Vivaka Chintaumony - A general selection of the Hindoo mythology, translated into the Canad language"
3 Dec 1833

A Canadiga, and a Hindoo at that, is revealed to be the owner of this particular manuscript by the opening folios. And he has come by it by way of inheritance, it seems.

"೧೭೩೩ ರವುದ್ರಿ ಸಂವತ್ಸರದ...ವೆಂಕಟಬೋರೈಯ್ಯ ದುಬಾಷಿಯವರಿಗೆ -- "

If we may stop here for a moment, the ... (ellipsis) there indicate the place on the manuscript where a hole has been made either by time or by insects. Another aspect that puzzled me is the year and the samvatsara mentioned. If we take it to be 1733 AD, it should have been the PramAdin samvatsara. However, if it is the Shalivahana Saka year, it works out to be 1811 AD, which is the PrajApati samvatsara. If we consider it a mistake (writo?), that 1733 was put down instead of 1833, it should still have been the Vijaya samvatsara. A curious detail indeed. Onward, regardless.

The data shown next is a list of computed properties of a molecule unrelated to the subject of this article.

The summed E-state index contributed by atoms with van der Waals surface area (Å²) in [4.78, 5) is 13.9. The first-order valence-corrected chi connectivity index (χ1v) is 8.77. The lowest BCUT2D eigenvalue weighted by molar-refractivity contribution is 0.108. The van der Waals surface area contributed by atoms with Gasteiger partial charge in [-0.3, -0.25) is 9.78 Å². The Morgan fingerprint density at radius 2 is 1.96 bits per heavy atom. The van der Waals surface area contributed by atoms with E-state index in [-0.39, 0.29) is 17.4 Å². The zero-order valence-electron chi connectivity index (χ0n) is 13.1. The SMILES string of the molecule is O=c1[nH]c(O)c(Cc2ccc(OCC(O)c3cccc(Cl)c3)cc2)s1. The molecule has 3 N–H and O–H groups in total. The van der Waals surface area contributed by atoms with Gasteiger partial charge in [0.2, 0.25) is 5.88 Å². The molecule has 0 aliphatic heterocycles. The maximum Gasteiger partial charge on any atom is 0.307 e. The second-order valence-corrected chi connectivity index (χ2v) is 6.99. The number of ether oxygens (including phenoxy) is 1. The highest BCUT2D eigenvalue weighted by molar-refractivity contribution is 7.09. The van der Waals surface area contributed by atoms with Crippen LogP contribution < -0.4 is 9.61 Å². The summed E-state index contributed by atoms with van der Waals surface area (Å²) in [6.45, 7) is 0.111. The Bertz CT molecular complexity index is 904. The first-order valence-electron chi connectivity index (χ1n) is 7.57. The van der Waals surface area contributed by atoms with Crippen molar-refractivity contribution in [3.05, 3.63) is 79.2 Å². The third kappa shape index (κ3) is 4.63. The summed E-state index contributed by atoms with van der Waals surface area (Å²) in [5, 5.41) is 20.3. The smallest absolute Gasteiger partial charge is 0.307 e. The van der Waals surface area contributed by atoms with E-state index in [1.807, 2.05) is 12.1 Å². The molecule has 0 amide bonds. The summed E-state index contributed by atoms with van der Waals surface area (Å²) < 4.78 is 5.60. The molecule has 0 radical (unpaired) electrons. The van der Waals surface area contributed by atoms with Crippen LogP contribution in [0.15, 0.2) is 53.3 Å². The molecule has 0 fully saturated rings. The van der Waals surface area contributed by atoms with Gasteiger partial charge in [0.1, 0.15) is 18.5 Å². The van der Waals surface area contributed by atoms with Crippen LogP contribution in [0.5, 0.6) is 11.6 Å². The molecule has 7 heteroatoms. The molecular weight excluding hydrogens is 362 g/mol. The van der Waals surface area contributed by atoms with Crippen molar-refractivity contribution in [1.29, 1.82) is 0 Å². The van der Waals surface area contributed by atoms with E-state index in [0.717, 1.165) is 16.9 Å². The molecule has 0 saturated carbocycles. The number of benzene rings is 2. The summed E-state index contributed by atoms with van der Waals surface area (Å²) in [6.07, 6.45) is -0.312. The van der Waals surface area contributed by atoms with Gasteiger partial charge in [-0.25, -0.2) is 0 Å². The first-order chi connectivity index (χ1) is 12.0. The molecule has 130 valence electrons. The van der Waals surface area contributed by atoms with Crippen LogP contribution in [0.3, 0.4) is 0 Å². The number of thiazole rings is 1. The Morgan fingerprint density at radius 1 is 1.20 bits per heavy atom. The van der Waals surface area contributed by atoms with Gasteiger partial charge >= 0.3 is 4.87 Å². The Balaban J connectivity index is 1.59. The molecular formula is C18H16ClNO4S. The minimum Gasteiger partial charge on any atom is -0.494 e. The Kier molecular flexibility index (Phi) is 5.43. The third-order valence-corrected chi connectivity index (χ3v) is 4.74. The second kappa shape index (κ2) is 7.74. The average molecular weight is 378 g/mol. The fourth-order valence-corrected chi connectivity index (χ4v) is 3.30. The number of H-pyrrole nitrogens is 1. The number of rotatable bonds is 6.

"೧೭೩೩ ರವುದ್ರಿ ಸಂವತ್ಸರದ...ವೆಂಕಟಬೋರೈಯ್ಯ ದುಬಾಷಿಯವರಿಗೆ ರಾರಾವಿ(?) ವೋದಿಸುವ ಸಿದ್ಧಲಿಂಗೈಯ್ಯನ ಪುತ್ರ ಗಂಗಾಧರೈಯ್ಯನು ಬರಕೊಟ್ಟ ಕ್ರಮವೆಂತೆಂದೊಡೆ ಯಿದಿತನ(?)ದಲ್ಲಿ ನಿಂಮಗೆ ತಂಮ್ಮ ನ್ಯಾಯಾರ್ಜಿತವಾದ ವಿವೆಕಚಿಂತ್ತಾಮಣಿ ಪುಸ್ತಕ ಕೊ...ನಾವು...ಯಿಪ್ಪತ್ತು ರುಪ್ಪೈಯ್ಯಗಳು ಸಂಬಾವನೆ ತೆಗೆದುಕೊಂಡಿದ್ದ ಕಾರಣ ಯಿದಿವನ ಆ ತಂಮ(?)...ನಿಂಮದು ಯೆಂಬುದಾನಿ ಸಾಕ್ಷಿಗಳ ಮುಖಾಂತ್ರದಲ್ಲಿ ಬರಸಿ ಕೊಟ್ಟ ರಸಿದಿ ರುಜು.

ಸಾಕ್ಷಿಗಳು: ನರಶಿಂಹಶಾಸ್ತ್ರಿಗಳು, ಗೋಪಾಲಾಚರ್ಯ್ಯರು, ಸಾಕಿನ ಗಂಗಾವತಿ, ಸಾಕಿನ ರಾಯದುರ್ಗ್ಗ - ಯಿವರ ಮುಖಾಂತ್ರದಲ್ಲಿ ರಾರಾವಿ(?) ವೋದಿಸುವ ಗಂಗಾಧರೈಯ್ಯನ ಸ್ವಹಸ್ತ..."